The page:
Cartagena, Colombia: Where the Caribbean meets Latin America

The view from the roof top pool of the Hotel Charleston Santa Teresa.

Tourist Towns – we’ve all been to one. These are the places where we’re herded in groups through areas that found their way onto the well-worn tourist track. These places are recognizable by their parking lots for tourist buses, sunburnt tourists and the “local” restaurants that have menus in seven different languages.

Cartagena, a picture-perfect city on the Northern coast of Colombia could easily fall into the “tourist town” category, but somehow it eludes this grim fate and charms even the most jaded tourist. Sure, Cartagena has plenty of tourists, as well as hostels, backpackers and tourist traps. But the city offers plenty of magic and a culture that runs deep. Overlooking the Southernmost portion of the Caribbean, Cartagena is a city of nearly 1.2 million people that manages to combine the best of the Caribbean lifestyle (beaches!) with a fascinating history (pirates!) and plenty of romance (horse-drawn carriage ride, anyone?)

The new developments of Cartagena include these tall condo buildings.

GETTING YOUR BEARINGS
Cartagena is an easier getaway than you may think. The city is a 2.5 hour direct flight from Miami on Avianca, the Colombian carrier. Once you arrive, you’ll probably notice the heat first. With temperatures reaching into the upper 80s Fahrenheit for most of the year, the heat and humidity set the scene, constantly reminding you to slow down and enjoy an ocean breeze. The most popular parts of the city are the walled historic center, Getsemani, and the new city, a newly developed beachfront area that has a frightening resemblance to Miami Beach, with condos and resorts.

WHERE TO STAY AND GETTING AROUND
For first-time visitors, the historic center is a great spot to settle – it’s a UNESCO World Heritage Site, there are plenty of charming hotels and it’s easy to explore by foot. And while a trip to the public beaches is a short taxi ride away (8 minutes to Boca Grande beach; $5-$7), the atmosphere of the historic center is why you’re here.

Once you’re settled, the best way to explore is by foot, allowing yourself to get lost among the maze of the city streets. If you have the time and the budget, consider a bike tour, a boat ride or a horse-drawn carriage ride. I stayed at the Hotel Charleston Santa Teresa which is a luxury property with water views, contemporary rooms (each room comes with an iPad) and a stunning rooftop pool and bar. Rooms start at $299 a night.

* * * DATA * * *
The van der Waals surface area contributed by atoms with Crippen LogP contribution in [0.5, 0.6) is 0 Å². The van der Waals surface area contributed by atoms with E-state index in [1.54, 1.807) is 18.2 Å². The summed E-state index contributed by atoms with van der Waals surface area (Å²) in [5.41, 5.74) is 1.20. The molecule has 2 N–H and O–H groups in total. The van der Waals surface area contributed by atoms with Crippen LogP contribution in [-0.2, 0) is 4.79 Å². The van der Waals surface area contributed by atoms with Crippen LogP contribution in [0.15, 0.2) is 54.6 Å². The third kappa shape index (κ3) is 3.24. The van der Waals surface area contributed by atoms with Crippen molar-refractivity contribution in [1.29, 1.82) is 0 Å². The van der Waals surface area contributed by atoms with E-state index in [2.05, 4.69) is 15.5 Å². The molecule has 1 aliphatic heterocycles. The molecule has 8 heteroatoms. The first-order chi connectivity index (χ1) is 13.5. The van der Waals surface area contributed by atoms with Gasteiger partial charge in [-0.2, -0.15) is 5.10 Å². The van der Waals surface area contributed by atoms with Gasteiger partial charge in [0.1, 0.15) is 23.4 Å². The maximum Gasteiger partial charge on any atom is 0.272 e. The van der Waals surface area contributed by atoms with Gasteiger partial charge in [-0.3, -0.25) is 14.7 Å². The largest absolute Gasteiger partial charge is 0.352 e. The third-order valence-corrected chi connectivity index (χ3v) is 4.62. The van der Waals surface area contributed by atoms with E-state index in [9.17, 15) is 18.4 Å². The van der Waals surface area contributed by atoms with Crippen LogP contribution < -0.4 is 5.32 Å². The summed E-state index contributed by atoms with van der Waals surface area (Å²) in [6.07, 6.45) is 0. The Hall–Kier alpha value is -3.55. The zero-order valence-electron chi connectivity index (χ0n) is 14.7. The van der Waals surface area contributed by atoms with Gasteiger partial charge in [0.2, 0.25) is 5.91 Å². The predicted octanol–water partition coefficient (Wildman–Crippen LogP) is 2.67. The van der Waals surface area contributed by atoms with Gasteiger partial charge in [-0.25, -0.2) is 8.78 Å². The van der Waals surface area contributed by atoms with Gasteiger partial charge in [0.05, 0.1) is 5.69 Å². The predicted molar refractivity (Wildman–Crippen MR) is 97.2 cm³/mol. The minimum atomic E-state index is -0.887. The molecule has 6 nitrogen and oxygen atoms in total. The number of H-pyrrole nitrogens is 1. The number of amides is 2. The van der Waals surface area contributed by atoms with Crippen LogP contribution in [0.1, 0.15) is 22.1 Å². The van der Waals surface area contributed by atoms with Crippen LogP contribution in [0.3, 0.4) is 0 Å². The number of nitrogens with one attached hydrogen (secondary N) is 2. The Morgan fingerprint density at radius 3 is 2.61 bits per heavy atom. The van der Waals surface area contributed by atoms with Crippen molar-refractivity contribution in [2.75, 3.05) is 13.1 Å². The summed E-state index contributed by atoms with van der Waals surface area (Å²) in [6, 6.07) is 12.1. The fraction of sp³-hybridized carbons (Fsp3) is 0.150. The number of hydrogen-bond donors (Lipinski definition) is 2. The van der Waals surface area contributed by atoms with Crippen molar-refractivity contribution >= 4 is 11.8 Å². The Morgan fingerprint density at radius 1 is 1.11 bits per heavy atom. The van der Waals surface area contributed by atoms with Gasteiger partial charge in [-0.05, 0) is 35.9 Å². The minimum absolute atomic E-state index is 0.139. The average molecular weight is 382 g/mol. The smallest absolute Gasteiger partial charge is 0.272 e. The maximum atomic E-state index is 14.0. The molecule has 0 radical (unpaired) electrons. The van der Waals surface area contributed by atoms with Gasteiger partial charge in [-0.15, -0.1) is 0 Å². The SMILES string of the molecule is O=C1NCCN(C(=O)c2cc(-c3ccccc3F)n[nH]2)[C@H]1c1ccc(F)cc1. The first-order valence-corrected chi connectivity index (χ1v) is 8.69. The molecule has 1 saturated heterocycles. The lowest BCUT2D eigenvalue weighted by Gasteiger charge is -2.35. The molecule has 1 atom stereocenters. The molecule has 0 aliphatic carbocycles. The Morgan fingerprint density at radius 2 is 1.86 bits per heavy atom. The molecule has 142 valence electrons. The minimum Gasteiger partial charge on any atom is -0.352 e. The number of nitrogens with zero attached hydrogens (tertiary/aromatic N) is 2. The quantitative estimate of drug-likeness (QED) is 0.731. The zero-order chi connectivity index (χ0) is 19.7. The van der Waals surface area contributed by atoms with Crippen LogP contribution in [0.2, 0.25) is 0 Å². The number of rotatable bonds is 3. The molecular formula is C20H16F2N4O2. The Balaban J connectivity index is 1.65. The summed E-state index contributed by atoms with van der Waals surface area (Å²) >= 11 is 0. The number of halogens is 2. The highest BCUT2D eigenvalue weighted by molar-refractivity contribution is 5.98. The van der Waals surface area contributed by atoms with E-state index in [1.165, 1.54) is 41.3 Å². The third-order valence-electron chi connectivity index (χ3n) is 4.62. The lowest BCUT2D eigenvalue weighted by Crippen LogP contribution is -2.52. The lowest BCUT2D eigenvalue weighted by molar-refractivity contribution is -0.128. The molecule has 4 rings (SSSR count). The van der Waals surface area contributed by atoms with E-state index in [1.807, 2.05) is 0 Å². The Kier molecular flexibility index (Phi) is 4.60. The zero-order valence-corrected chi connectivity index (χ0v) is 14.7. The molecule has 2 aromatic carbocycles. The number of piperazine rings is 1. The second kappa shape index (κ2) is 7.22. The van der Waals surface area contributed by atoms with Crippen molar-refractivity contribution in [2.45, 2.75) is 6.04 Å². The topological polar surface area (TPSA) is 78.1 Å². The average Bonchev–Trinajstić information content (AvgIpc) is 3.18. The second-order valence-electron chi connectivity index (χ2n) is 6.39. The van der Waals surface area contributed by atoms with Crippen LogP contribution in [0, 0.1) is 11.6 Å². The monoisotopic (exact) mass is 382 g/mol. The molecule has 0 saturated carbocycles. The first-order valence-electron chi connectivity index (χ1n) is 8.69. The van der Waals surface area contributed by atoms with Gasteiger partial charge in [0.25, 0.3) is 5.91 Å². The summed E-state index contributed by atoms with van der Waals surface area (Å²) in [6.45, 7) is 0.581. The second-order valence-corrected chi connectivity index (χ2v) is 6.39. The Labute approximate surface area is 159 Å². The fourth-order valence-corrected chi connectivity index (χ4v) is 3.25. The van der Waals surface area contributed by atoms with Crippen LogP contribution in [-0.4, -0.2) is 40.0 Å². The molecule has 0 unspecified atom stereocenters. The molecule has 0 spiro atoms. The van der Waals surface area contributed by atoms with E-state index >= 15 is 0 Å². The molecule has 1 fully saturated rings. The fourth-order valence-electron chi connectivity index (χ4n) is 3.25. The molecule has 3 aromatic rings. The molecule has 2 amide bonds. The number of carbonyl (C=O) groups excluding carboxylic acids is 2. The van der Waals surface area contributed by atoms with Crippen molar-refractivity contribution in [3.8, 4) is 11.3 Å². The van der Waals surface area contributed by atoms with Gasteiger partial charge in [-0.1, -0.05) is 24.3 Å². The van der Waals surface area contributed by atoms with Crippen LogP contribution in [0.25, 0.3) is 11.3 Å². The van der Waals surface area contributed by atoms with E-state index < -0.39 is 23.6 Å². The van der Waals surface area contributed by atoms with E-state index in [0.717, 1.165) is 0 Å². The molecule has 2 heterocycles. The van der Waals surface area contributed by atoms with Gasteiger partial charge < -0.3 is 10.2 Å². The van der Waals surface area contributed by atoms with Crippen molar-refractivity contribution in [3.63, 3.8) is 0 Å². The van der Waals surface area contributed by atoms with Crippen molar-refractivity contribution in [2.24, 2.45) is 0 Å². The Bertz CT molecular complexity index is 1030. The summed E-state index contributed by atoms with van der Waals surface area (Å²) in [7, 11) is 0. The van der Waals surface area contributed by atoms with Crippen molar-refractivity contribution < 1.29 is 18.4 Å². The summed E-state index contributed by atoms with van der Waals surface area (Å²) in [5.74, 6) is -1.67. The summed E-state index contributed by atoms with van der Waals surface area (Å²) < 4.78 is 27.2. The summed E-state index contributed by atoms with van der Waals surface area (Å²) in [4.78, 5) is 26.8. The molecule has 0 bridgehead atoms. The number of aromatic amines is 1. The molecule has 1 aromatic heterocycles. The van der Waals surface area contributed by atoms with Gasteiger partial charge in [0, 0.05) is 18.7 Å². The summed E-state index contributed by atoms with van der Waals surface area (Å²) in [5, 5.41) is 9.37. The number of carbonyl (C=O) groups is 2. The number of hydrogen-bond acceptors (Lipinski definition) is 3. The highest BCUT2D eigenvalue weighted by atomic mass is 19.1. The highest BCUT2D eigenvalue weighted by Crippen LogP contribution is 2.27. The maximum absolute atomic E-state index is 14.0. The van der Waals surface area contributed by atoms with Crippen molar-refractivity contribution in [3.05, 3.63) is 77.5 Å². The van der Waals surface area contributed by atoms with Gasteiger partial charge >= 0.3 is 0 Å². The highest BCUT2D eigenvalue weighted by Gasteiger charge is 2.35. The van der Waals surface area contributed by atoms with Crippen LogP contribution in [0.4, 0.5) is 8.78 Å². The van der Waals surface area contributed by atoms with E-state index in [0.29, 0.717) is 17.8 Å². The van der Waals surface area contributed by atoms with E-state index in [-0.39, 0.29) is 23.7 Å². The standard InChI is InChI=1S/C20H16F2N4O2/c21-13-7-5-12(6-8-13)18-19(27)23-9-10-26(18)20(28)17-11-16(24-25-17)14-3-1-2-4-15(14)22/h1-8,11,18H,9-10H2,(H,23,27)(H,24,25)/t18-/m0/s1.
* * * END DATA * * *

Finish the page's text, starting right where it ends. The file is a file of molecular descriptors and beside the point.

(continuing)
Fresh fruit is available around every corner.

COLOMBIAN FOOD
Colombians love to eat, and it’s not hard to find great restaurants at all price points. The balmy climate ensures fresh fruits and vegetables year-round. Local fruits like lulas, corozos, mamoncillas are all delicious and easily available; it’s easy to find fresh fruit on sale on the street or served as luscious juices in most restaurants. While much of the food is fried (arepas seem to be available at every meal), there is a wide variety of flavors and nothing too spicy.

DINING OUT
My two favorite restaurants were on opposite ends of the budget spectrum, but both have charismatic chefs and a distinctly Colombian flavor.

Don Juan is a high-end restaurant manned by Chef Juan Felipe Camacho. He is at the forefront of the Latin American culinary movement and is creating contemporary interpretations of classic Colombian dishes. Try the grilled shrimp, but leave room for the pineapple dessert. Dinner for two with wine is about USD $100. La Cocina de Pepina is a more casual, less expensive spot in the Getsemani district that serves Colombian-Caribbean food. Executive Chef Maria Jose Guerra Yances left her career as a sociologist to become a chef, and the personal attention is evident in this cozy, 25-seat restaurant. Lunch for two with drinks is about $40. (No web site; Getsemaní, Callejon Vargas No. 9A-06; +57 315 655 4120)

More information on Colombia here.

This trip was sponsored by Proexport Colombia.

About Anna Stancioff

With 15 years experience working in travel and hospitality, Anna Stancioff has a serious case of wanderlust. Anna has visited more than 30 countries and has promoted some of the world's biggest names in travel, with a specialty in luxury hospitality. She is interested in design, architecture and the arts, as well as active and adventure travel. Anna is based in New York City, and will never say no to a game of pinball.

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